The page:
The operation of the door-operating mechanism together with the rotating drum is described with reference to the schematic of FIG. 4, which is the wiring diagram for operating the drum rotation, the vacuum pressure within the drum, and also the opening and closing of the door 10 through the moveable arm 19 and the operation of the clamp means 13.
At commencement of operation, the door 10 to the drum 12 is open and the drum 12 is loaded with products to be processed through the mouth 11 as required. The main operational timers of the circuit are now set, and here the overall timer 97 can be set to operate the rotational drum 12 for a period of, say, five hours. The auxiliary timer 99 regulates the amount of time that the drum 12 will rotate, and the auxiliary timer 100 the amount of time that the drum 12 will be stationary. These timers can be set, for instance, to one hour each.
Leads 73 and 74 are from a 120 volt AC power supply, and between lead 73 and the operational part of the circuitry there is a fuse 75. The main switch 76 between leads 73 and 74 can be set in the modes of manual (left position), off (central position), or automatic (right position). To start, the switch 76 is in the latter position, and power is applied on conductor 77 to the manual stop and start switches 78 and 79 wherein switch 79 is activated by pushing the closure button 79(a) to close terminals 80. Power is fed along line 81 through terminals 82 to the coil relay 83, which is then connected between leads 74 and 73. At this time, the contacts 84 are closed and simultaneously contacts 85 and 86 closed. Stop button 78(a) of switch 78 can be opened to break the contacts 207 and stop the operation of the circuit, should this be necessary.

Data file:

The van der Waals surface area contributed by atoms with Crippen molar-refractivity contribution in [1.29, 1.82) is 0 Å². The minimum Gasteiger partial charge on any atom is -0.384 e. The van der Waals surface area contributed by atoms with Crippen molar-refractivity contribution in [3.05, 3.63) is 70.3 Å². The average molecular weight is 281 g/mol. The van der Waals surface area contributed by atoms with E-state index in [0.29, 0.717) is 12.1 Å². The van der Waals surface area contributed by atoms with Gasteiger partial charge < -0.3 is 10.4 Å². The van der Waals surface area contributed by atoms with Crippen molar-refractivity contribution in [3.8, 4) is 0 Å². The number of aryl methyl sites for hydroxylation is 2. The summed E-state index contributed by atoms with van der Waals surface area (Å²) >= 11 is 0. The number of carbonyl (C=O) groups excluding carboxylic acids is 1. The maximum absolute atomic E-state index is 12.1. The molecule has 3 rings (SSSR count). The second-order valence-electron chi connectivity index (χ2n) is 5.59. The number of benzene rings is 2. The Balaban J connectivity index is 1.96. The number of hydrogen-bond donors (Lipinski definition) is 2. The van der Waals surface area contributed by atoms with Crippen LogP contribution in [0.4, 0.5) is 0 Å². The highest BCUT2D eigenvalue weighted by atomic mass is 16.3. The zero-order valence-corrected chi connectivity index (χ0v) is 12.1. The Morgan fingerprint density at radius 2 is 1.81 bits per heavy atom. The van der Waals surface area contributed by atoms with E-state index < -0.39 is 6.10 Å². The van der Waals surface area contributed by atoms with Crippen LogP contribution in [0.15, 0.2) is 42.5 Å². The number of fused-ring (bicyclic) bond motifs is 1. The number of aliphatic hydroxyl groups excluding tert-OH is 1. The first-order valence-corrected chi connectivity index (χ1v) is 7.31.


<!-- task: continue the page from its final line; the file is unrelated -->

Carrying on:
With the main switch 76 closed on automatic, contact 208 is opened and contact 209 is closed. There is permitted a clamp release timer 232, and there is no energization of the clutch solenoid 92 in timer 232 because switch 90 is open. The clamp release solenoid 93 is also de-energized since there is no power across its terminals and hence the clamp elements 14 engage the shaft 16.
With power on line 81, there is also power on line 210 and with vacuum switch 88 closed, the vacuum solenoid valve 211 is energized through line 212. There is also power on line 213 which passes through the vacuum switch 95 which is closed when the vacuum is below 28 inches mercury. This, therefore, activates the vacuum pump motor starter 89 to commence generation of a vacuum.